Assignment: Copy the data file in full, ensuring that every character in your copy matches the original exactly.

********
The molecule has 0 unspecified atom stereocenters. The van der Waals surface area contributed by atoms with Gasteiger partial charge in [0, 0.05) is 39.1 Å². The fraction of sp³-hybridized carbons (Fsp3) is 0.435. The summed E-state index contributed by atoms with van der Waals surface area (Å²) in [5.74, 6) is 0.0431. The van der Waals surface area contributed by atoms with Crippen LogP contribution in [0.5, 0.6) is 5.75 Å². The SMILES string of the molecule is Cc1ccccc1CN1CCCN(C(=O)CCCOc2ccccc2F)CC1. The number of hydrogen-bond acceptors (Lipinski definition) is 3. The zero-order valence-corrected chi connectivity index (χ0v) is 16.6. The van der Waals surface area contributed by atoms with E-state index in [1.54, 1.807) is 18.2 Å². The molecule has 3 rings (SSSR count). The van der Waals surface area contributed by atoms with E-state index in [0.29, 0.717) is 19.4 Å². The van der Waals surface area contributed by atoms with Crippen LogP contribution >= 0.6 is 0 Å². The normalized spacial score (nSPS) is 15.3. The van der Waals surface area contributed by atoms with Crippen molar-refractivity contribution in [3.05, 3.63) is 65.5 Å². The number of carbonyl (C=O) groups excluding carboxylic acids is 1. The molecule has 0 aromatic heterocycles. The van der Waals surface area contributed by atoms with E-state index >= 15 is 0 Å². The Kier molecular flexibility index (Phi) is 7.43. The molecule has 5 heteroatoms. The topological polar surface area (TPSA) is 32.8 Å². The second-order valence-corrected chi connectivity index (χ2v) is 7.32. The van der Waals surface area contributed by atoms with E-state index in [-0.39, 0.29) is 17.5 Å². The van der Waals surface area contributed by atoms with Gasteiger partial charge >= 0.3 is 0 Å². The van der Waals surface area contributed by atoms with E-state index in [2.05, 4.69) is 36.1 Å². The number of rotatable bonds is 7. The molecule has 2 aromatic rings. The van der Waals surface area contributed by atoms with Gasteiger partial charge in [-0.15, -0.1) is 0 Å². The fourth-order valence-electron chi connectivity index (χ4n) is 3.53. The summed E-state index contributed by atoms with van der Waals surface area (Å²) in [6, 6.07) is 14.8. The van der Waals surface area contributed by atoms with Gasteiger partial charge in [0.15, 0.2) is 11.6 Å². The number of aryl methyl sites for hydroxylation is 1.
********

The molecule has 0 unspecified atom stereocenters. The van der Waals surface area contributed by atoms with Gasteiger partial charge in [0, 0.05) is 39.1 Å². The fraction of sp³-hybridized carbons (Fsp3) is 0.435. The summed E-state index contributed by atoms with van der Waals surface area (Å²) in [5.74, 6) is 0.0431. The van der Waals surface area contributed by atoms with Crippen LogP contribution in [0.5, 0.6) is 5.75 Å². The SMILES string of the molecule is Cc1ccccc1CN1CCCN(C(=O)CCCOc2ccccc2F)CC1. The number of hydrogen-bond acceptors (Lipinski definition) is 3. The zero-order valence-corrected chi connectivity index (χ0v) is 16.6. The van der Waals surface area contributed by atoms with E-state index in [1.54, 1.807) is 18.2 Å². The molecule has 3 rings (SSSR count). The van der Waals surface area contributed by atoms with E-state index in [0.29, 0.717) is 19.4 Å². The van der Waals surface area contributed by atoms with Crippen LogP contribution >= 0.6 is 0 Å². The normalized spacial score (nSPS) is 15.3. The van der Waals surface area contributed by atoms with Crippen molar-refractivity contribution in [3.05, 3.63) is 65.5 Å². The number of carbonyl (C=O) groups excluding carboxylic acids is 1. The molecule has 0 aromatic heterocycles. The van der Waals surface area contributed by atoms with E-state index >= 15 is 0 Å². The Kier molecular flexibility index (Phi) is 7.43. The molecule has 5 heteroatoms. The topological polar surface area (TPSA) is 32.8 Å². The second-order valence-corrected chi connectivity index (χ2v) is 7.32. The van der Waals surface area contributed by atoms with E-state index in [-0.39, 0.29) is 17.5 Å². The van der Waals surface area contributed by atoms with Gasteiger partial charge >= 0.3 is 0 Å². The van der Waals surface area contributed by atoms with E-state index in [2.05, 4.69) is 36.1 Å². The number of rotatable bonds is 7. The molecule has 2 aromatic rings. The van der Waals surface area contributed by atoms with Gasteiger partial charge in [-0.15, -0.1) is 0 Å². The fourth-order valence-electron chi connectivity index (χ4n) is 3.53. The summed E-state index contributed by atoms with van der Waals surface area (Å²) in [6, 6.07) is 14.8. The van der Waals surface area contributed by atoms with Gasteiger partial charge in [0.15, 0.2) is 11.6 Å². The number of aryl methyl sites for hydroxylation is 1.